Service de Biophysique et de Médecine Nucléaire, Hôpital de Hautepierre, 1 Avenue Molière, 67098 Strasbourg Cedex, France.

We report a case of diffuse large B-cell lymphoma occurring in a patient with the hyperimmunoglobulinemia E syndrome, a rare immune disorder defined by elevated immunoglobulin E levels and recurrent bacterial and fungal infections often manifesting as cold abscesses. This case further supports the notion that patients with hyperimmunoglobulinemia E have an increased risk of lymphoid malignancies and should be closely monitored. Despite a theoretic risk of severe infectious complications, chemotherapy was well tolerated and resulted in a sustained complete remission.
View Article and Find Full Text PDF

Download full-text PDF

Source
http://dx.doi.org/10.3816/CLM.2007.n.021DOI Listing
May 2007

Focal F-18 FDG uptake mimicking malignant gastric localizations disappearing after water ingestion on PET/CT images.

Clin Nucl Med 2006 Dec;31(12):835-7

Hopital de Hautepierre, Service de Biophysique et de Medecine Nucleaire, Strasbourg, France.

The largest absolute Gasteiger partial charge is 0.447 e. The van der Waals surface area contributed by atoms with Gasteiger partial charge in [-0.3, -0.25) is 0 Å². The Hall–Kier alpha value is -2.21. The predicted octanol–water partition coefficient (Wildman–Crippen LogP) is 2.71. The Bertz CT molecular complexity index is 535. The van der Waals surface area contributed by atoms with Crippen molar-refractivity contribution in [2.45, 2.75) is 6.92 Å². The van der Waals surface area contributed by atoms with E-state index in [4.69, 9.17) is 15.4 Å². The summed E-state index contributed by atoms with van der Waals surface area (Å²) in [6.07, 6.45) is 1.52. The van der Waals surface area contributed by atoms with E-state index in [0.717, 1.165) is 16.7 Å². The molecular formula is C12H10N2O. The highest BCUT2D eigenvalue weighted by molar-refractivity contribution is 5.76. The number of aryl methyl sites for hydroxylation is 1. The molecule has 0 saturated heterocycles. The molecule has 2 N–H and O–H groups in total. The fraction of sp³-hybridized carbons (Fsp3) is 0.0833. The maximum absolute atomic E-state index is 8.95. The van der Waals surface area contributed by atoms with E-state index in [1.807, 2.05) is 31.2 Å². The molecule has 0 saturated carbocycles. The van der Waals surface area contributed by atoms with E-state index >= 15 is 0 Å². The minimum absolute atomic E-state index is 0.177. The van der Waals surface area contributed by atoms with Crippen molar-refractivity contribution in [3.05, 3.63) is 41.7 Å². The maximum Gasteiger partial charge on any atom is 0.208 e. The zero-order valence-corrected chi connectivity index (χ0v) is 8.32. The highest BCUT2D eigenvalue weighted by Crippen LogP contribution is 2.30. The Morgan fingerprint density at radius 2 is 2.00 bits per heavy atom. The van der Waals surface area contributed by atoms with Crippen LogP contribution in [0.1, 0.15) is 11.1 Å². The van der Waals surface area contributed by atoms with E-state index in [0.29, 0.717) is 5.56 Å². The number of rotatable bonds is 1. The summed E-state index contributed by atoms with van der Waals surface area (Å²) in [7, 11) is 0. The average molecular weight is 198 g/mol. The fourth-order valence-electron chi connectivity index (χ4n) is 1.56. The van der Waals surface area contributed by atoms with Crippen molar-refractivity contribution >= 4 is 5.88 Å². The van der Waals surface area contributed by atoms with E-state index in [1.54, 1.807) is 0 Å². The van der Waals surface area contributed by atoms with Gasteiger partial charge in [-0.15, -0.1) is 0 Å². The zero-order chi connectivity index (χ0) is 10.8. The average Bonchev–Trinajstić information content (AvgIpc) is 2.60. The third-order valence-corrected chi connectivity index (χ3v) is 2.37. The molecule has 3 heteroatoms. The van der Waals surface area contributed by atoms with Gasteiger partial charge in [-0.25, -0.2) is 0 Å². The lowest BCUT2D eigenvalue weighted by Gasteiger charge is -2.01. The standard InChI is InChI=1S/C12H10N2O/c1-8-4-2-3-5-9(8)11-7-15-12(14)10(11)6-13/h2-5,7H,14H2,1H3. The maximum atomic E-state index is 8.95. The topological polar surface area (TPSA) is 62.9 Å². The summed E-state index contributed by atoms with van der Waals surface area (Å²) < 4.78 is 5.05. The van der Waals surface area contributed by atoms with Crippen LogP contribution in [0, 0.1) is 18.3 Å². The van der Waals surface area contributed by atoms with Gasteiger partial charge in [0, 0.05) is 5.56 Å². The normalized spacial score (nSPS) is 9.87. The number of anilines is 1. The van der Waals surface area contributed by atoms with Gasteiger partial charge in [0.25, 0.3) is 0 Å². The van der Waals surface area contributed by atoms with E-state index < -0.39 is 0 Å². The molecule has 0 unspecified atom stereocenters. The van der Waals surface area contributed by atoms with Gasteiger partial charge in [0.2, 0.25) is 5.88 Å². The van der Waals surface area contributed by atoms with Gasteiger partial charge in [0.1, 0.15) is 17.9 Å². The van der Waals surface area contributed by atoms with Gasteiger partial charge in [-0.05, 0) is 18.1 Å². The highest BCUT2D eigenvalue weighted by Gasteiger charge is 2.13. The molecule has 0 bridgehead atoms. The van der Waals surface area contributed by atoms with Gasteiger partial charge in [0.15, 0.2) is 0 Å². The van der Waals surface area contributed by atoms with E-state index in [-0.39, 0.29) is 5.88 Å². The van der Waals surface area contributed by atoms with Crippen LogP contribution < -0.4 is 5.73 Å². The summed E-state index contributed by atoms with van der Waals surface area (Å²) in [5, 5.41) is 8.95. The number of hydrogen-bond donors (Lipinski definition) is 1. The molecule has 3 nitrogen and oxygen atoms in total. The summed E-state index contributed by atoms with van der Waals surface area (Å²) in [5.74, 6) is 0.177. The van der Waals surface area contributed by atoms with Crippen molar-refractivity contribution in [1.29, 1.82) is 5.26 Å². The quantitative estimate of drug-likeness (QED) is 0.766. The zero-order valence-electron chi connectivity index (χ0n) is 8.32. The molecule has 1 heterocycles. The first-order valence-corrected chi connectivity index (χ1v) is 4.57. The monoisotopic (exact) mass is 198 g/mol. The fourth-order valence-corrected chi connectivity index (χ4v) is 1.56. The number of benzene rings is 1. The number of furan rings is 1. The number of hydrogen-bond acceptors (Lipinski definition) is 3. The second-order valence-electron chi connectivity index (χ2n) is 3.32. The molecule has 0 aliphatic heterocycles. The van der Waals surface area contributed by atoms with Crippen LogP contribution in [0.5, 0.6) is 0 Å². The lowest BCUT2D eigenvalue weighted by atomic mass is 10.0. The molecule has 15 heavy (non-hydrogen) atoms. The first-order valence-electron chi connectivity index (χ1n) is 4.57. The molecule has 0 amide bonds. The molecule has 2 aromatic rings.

Diffuse, increased gastric wall F-18 FDG uptake is widely observed during PET/CT examinations, frequently unrelated to malignant findings, but simply caused by inflammatory disease, physiological emptying, or visceral thickening. Hence, elevated F-18 FDG gastric uptake can lead to equivocal misinterpretation, especially in patients with known gastric malignant disease, at posttherapy reevaluation. Gastric wall contraction can increase F-18 FDG uptake, especially for a remnant stomach, increasing the percentage of false-positive results with a direct impact on therapeutic management. One field PET/CT acquisition centered on the hypochondrial regions a few minutes after water ingestion should be performed routinely if standard images are doubtful (increased tracer uptake and visceral thickening) to differentiate benign from malignant uptake.
View Article and Find Full Text PDF

Download full-text PDF

Source
http://dx.doi.org/10.1097/01.rlu.0000246819.37532.e2DOI Listing
December 2006